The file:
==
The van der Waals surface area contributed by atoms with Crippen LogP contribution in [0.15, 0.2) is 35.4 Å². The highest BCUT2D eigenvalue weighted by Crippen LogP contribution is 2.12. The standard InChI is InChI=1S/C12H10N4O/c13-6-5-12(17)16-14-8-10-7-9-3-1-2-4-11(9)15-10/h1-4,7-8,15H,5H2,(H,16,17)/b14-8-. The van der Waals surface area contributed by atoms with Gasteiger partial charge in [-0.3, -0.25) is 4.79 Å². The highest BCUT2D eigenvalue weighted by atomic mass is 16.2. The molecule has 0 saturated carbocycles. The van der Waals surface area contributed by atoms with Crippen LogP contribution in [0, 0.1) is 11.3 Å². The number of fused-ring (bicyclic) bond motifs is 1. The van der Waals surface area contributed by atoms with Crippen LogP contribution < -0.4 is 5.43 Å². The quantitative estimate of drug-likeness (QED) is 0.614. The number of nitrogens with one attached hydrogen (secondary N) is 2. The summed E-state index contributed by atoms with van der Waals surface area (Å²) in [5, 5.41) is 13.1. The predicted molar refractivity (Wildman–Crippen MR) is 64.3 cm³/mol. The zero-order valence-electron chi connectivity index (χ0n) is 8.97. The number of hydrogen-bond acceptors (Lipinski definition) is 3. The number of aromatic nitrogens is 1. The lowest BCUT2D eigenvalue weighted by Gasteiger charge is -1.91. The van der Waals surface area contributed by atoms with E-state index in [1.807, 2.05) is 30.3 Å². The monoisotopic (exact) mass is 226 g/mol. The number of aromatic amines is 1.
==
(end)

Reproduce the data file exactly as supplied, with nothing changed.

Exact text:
The van der Waals surface area contributed by atoms with Crippen LogP contribution in [0.15, 0.2) is 35.4 Å². The highest BCUT2D eigenvalue weighted by Crippen LogP contribution is 2.12. The standard InChI is InChI=1S/C12H10N4O/c13-6-5-12(17)16-14-8-10-7-9-3-1-2-4-11(9)15-10/h1-4,7-8,15H,5H2,(H,16,17)/b14-8-. The van der Waals surface area contributed by atoms with Gasteiger partial charge in [-0.3, -0.25) is 4.79 Å². The highest BCUT2D eigenvalue weighted by atomic mass is 16.2. The molecule has 0 saturated carbocycles. The van der Waals surface area contributed by atoms with Crippen LogP contribution in [0, 0.1) is 11.3 Å². The number of fused-ring (bicyclic) bond motifs is 1. The van der Waals surface area contributed by atoms with Crippen LogP contribution < -0.4 is 5.43 Å². The quantitative estimate of drug-likeness (QED) is 0.614. The number of nitrogens with one attached hydrogen (secondary N) is 2. The summed E-state index contributed by atoms with van der Waals surface area (Å²) in [5, 5.41) is 13.1. The predicted molar refractivity (Wildman–Crippen MR) is 64.3 cm³/mol. The zero-order valence-electron chi connectivity index (χ0n) is 8.97. The number of hydrogen-bond acceptors (Lipinski definition) is 3. The number of aromatic nitrogens is 1. The lowest BCUT2D eigenvalue weighted by Gasteiger charge is -1.91. The van der Waals surface area contributed by atoms with E-state index in [1.807, 2.05) is 30.3 Å². The monoisotopic (exact) mass is 226 g/mol. The number of aromatic amines is 1.